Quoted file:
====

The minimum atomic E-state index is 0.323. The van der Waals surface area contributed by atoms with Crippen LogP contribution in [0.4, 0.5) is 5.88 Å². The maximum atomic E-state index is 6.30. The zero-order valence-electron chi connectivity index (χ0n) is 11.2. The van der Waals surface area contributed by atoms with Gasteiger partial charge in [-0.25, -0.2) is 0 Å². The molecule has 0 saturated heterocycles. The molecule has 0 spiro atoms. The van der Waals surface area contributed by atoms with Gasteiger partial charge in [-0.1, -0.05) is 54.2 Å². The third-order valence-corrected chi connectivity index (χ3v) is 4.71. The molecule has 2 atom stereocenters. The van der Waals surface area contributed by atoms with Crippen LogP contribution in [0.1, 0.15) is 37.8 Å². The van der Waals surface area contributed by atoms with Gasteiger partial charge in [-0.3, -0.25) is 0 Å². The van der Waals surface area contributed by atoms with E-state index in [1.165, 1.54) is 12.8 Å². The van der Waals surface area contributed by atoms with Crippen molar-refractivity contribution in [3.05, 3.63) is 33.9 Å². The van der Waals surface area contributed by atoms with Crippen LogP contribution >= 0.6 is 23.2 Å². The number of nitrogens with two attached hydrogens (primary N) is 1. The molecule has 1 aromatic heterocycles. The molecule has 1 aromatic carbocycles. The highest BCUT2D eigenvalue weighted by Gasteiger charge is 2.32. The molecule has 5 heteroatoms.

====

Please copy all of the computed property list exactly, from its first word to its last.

The minimum atomic E-state index is 0.323. The van der Waals surface area contributed by atoms with Crippen LogP contribution in [0.4, 0.5) is 5.88 Å². The maximum atomic E-state index is 6.30. The zero-order valence-electron chi connectivity index (χ0n) is 11.2. The van der Waals surface area contributed by atoms with Gasteiger partial charge in [-0.25, -0.2) is 0 Å². The molecule has 0 saturated heterocycles. The molecule has 0 spiro atoms. The van der Waals surface area contributed by atoms with Gasteiger partial charge in [-0.1, -0.05) is 54.2 Å². The third-order valence-corrected chi connectivity index (χ3v) is 4.71. The molecule has 2 atom stereocenters. The van der Waals surface area contributed by atoms with Crippen LogP contribution in [0.1, 0.15) is 37.8 Å². The van der Waals surface area contributed by atoms with Gasteiger partial charge in [-0.3, -0.25) is 0 Å². The van der Waals surface area contributed by atoms with E-state index in [1.165, 1.54) is 12.8 Å². The van der Waals surface area contributed by atoms with Crippen molar-refractivity contribution in [3.05, 3.63) is 33.9 Å². The van der Waals surface area contributed by atoms with Crippen LogP contribution >= 0.6 is 23.2 Å². The number of nitrogens with two attached hydrogens (primary N) is 1. The molecule has 1 aromatic heterocycles. The molecule has 1 aromatic carbocycles. The highest BCUT2D eigenvalue weighted by Gasteiger charge is 2.32. The molecule has 5 heteroatoms.